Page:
DEAR ABBY: Just months before our 30th wedding anniversary, my husband told me he doesn’t love me and never wanted to marry me. I am beyond devastated. I feel I have wasted the best years of my life. We have two beautiful daughters who are my everything.
When he revealed this news to me, it turned my life upside down. I don’t know how to process it or what to do. I have spent years begging him to be more affectionate and loving. I always assumed he just didn’t know how to show love. It never crossed my mind that he has never loved me. I feel naive, betrayed and robbed. — HOPELESS IN THE MIDWEST
DEAR HOPELESS: When your husband handed you that “bouquet,” was he angry or inebriated? It is hard to believe that a man would stay married for 30 years to someone he didn’t love and didn’t want to marry in the first place. (Shotgun weddings are long out of style.)
Revisit that conversation with him, and if he tells you he meant what he said, you are justified in feeling the way you describe. The questions then become are you better with him or without him, and what are your legal rights in the state in which you and this man live. (Not referring to him as your “husband” was not an oversight.)
DEAR ABBY: I recently left my job and flew across the country for an internship on a small farm to learn about sustainable farming. I have been here a week. I have met some awesome people and have been having some fun with them in my free time. However, I’m now having second thoughts.
This is hard, physical labor, and my living conditions are a lot more rustic and communal than I was led to believe. There is no electricity in our quarters, and we cook our meals outside on a propane stove. Also, the internship is unpaid, and I’ll have to pay to take a summer class.
While I feel I am benefiting from this experience, I miss my old job (which I can get back) and the more comfortable lifestyle. Do you think I need to give this internship more time? — ACROSS THE COUNTRY
DEAR ACROSS: You signed on for the internship for a good reason — to learn. Having done that, it will be not only educational but also character-building to see it through until the end of the summer. This isn’t forever, and the lessons you learn may last a lifetime.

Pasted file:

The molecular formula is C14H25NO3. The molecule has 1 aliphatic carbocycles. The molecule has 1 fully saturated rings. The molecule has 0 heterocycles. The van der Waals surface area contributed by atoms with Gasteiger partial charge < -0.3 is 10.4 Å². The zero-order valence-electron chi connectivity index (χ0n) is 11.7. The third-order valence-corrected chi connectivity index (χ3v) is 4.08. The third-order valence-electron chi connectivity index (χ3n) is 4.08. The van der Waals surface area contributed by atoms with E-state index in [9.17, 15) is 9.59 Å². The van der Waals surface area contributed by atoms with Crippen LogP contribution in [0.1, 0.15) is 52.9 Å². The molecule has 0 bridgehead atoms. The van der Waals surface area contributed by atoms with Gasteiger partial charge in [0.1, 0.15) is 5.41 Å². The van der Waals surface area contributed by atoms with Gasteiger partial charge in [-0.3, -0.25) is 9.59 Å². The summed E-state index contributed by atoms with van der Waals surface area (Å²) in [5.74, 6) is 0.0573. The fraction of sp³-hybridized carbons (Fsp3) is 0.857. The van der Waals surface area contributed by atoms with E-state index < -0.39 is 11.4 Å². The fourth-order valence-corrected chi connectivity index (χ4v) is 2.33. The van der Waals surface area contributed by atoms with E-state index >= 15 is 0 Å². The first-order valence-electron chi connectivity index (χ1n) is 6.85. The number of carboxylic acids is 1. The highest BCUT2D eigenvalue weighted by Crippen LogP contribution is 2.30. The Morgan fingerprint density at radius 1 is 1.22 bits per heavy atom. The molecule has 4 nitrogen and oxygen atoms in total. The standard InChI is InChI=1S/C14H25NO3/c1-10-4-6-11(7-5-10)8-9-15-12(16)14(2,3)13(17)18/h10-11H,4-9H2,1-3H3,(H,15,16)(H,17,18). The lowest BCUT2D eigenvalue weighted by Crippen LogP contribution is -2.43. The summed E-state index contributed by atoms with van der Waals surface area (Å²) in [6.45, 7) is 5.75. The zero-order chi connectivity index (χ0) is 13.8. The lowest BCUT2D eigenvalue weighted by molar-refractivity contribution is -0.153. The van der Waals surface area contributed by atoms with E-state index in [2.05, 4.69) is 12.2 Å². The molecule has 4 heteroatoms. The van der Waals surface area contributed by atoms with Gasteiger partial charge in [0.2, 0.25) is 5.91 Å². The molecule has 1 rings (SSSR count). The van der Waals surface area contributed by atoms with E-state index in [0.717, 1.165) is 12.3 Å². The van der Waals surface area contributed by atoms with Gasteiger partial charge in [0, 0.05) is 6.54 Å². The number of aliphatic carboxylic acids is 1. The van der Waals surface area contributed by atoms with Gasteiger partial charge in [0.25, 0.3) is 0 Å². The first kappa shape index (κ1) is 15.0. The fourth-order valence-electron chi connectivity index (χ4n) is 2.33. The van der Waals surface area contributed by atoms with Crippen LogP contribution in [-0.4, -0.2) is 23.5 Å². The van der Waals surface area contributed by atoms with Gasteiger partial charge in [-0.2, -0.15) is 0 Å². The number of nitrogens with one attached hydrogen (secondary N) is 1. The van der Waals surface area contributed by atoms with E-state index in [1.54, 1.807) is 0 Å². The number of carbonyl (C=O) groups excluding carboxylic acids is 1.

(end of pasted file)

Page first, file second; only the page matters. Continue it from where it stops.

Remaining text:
DEAR ABBY: My 15-year-old son has difficulty expressing himself and keeps things bottled up. You often advise people to seek counseling. Could you please advise me about how to begin that process and how to find the right fit and person for one’s individual needs? — INVOLVED PARENT IN VIRGINIA
DEAR PARENT: Start by asking your doctor to refer you to a specialist who works with adolescents. The company that provides your health insurance can also give you some referrals. After you and your son meet the candidates, it is simply a matter of choosing a therapist your son feels comfortable talking with.
Dear Abby is written by Abigail Van Buren, also known as Jeanne Phillips, and was founded by her mother, Pauline Phillips. Contact Dear Abby at www.DearAbby.com or P.O. Box 69440, Los Angeles, CA 90069.
For an excellent guide to becoming a better conversationalist and a more sociable person, order “How to Be Popular.” Send your name and mailing address, plus check or money order for $8 (U.S. funds), to: Dear Abby, Popularity Booklet, P.O. Box 447, Mount Morris, IL 61054-0447. (Shipping and handling are included in the price.)